Ghorba was followed by Kasak Ya Watan (Cheers to the Homeland) in 1978, the protagonist of which, an average Arab citizen proud of his heritage, through poverty, persecution and defeat is forced into despair and sells his children to earn a few extra pennies. According to Al-Maghout and Lahham, the play addresses the gap separating Arab populations from their rulers. The protagonist is arrested by the intelligence services, persecuted by government official and witnesses the death of his daughter due to medical negligence. He is so utterly defeated that he starts to drink heavily in order to forget that he is an Arab. The show ends with Al-Maghout’s character making a wistful toast to the homeland following a long conversation with his martyred father, an unforgettable ending that was met by a standing ovation at every performance.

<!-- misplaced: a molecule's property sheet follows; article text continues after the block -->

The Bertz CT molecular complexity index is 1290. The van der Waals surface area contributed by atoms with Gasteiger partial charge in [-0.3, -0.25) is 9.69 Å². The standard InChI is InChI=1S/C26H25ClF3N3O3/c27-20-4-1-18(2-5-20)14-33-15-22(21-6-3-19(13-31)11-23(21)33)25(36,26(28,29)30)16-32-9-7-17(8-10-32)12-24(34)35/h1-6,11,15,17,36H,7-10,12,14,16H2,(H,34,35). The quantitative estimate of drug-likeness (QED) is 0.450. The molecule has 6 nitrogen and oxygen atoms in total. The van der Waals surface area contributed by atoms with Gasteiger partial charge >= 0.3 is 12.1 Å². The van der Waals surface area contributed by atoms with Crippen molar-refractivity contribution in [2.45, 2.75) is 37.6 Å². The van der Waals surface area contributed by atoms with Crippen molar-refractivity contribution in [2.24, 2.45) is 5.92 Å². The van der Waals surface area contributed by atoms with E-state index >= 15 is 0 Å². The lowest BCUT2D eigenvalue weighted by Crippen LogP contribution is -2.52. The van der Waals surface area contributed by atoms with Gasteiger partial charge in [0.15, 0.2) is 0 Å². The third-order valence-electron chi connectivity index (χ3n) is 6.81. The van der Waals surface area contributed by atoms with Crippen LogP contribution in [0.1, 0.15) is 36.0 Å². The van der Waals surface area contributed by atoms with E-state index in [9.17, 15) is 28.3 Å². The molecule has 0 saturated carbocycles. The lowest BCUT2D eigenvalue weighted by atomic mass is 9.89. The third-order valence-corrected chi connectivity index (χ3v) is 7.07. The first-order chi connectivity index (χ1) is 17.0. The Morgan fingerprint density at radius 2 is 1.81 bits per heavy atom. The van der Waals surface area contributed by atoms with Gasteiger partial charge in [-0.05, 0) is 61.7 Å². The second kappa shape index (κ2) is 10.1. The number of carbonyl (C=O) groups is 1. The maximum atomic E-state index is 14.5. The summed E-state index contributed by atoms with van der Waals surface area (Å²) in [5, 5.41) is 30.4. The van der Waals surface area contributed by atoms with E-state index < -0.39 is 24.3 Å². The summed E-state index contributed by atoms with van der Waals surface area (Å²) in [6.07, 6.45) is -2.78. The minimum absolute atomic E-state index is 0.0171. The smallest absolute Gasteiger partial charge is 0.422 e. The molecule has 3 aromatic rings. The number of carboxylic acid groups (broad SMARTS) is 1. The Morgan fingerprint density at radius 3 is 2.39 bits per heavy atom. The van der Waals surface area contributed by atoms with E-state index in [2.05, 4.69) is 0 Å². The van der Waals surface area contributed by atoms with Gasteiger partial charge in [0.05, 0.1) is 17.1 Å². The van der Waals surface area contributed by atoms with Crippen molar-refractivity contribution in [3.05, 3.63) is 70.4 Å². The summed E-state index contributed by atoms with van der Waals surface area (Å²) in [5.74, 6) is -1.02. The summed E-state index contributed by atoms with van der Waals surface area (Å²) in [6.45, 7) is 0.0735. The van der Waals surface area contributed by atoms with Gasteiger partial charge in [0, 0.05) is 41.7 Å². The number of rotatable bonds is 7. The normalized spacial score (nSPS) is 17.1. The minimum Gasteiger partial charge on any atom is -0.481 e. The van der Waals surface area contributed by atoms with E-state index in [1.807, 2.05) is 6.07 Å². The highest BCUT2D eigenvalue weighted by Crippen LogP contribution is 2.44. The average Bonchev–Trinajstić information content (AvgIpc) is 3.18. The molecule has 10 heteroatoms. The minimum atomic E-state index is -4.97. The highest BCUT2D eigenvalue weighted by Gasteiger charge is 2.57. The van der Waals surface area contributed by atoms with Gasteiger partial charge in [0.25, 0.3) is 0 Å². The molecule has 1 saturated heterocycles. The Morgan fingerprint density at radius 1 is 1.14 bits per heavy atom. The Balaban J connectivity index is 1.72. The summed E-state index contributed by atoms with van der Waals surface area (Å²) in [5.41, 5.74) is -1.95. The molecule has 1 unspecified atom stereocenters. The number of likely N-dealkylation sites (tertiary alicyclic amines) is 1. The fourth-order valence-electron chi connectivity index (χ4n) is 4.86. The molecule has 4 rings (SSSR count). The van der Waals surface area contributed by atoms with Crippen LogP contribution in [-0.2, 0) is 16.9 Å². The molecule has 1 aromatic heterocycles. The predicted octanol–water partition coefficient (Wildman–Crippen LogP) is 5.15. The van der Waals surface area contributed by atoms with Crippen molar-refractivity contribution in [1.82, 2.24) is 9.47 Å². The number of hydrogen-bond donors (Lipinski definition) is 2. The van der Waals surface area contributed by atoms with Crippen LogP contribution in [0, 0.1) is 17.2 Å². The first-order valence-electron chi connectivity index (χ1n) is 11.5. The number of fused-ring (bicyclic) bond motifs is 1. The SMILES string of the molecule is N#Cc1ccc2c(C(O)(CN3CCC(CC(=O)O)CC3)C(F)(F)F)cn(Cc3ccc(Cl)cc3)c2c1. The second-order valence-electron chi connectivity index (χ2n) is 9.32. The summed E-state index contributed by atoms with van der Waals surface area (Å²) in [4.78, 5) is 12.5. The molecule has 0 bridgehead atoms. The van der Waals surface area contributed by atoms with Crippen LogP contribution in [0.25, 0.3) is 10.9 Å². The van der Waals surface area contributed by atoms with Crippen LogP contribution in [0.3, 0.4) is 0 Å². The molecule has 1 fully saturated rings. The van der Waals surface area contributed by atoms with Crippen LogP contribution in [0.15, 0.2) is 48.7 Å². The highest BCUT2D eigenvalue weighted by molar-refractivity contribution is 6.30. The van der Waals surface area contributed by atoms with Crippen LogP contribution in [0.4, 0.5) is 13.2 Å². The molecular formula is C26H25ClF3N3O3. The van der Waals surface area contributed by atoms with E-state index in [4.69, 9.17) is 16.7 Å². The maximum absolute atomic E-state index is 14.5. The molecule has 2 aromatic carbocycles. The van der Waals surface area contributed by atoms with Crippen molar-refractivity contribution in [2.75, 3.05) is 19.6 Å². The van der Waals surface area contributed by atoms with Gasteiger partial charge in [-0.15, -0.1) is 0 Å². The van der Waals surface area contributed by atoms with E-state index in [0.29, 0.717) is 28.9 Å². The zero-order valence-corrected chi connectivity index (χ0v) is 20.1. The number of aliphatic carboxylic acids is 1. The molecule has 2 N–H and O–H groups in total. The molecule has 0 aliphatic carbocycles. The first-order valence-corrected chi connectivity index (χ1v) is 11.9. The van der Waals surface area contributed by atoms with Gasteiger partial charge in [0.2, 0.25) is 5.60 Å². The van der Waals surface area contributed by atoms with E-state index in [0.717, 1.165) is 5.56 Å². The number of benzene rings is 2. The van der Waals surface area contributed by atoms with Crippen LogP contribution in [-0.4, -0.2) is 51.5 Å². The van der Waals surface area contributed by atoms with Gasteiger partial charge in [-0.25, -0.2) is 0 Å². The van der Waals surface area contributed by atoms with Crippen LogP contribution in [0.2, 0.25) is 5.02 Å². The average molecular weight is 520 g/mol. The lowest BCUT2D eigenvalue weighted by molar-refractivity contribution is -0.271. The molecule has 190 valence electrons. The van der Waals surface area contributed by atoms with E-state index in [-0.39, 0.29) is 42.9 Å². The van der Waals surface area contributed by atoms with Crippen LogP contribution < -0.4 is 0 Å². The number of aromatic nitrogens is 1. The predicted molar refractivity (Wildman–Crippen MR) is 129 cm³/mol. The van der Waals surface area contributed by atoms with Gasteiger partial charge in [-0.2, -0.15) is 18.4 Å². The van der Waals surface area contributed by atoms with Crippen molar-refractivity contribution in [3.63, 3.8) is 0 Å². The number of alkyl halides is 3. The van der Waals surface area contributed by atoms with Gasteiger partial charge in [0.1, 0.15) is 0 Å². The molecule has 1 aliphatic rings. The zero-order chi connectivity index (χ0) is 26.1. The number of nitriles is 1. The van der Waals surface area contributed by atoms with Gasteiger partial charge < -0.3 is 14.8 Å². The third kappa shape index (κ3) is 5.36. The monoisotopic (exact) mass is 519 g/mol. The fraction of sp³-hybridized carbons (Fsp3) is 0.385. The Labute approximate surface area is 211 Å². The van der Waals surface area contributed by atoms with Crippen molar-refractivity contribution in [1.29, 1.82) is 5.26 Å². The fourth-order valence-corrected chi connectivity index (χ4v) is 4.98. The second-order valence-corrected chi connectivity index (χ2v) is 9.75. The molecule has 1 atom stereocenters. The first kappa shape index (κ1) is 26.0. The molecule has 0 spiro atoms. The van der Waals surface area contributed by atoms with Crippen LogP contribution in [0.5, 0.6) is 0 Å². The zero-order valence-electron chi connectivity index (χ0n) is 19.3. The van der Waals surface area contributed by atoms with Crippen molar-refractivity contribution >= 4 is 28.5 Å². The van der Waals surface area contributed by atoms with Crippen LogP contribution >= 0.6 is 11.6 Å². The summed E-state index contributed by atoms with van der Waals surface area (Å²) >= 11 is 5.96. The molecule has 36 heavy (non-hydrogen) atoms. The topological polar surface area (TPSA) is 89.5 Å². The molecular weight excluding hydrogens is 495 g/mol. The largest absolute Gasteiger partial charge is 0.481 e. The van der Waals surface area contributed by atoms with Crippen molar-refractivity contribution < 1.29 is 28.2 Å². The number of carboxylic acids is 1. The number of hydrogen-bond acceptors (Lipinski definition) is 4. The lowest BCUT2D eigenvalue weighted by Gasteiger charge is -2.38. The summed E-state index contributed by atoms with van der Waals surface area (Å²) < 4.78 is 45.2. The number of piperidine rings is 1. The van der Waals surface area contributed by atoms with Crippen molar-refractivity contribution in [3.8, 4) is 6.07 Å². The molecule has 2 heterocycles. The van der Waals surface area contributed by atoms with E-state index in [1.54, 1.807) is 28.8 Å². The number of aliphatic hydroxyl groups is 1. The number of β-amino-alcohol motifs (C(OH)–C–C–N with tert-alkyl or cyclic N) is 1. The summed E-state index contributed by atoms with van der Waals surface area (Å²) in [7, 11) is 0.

In 1989 Lahham and Al-Maghout staged their last collaboration, Shaqa’ik al-Nou’man (Poppies), a sequel to Dai’at Tishrin. Shaqa’ik al-Nou’man focuses on an Arab released from an Israeli prison after 20 years in captivity who is shocked to discover how much the Arab world has changed. He is repelled by the corruption, the dictatorships and the poverty that surrounds him and decides to emigrate. Eventually he discovers that he cannot: Arabs, Al-Maghout often claimed, are like anemones. Once uprooted they die.

Al-Maghout continued to write political works, the most famous, perhaps, being Sa Akhoun Watani (I Will Betray my Homeland), a collection of essays published in 1987. He also wrote the script for Lahham’s two classic films Al-Hudud (The Border) and Al-Taqrir (The Report), which starred the Syrian-Egyptian actress Raghda. In 2005 he awarded the Syrian Order of Merit (Excellence Class).

Ahram Weekly, 6 April 2006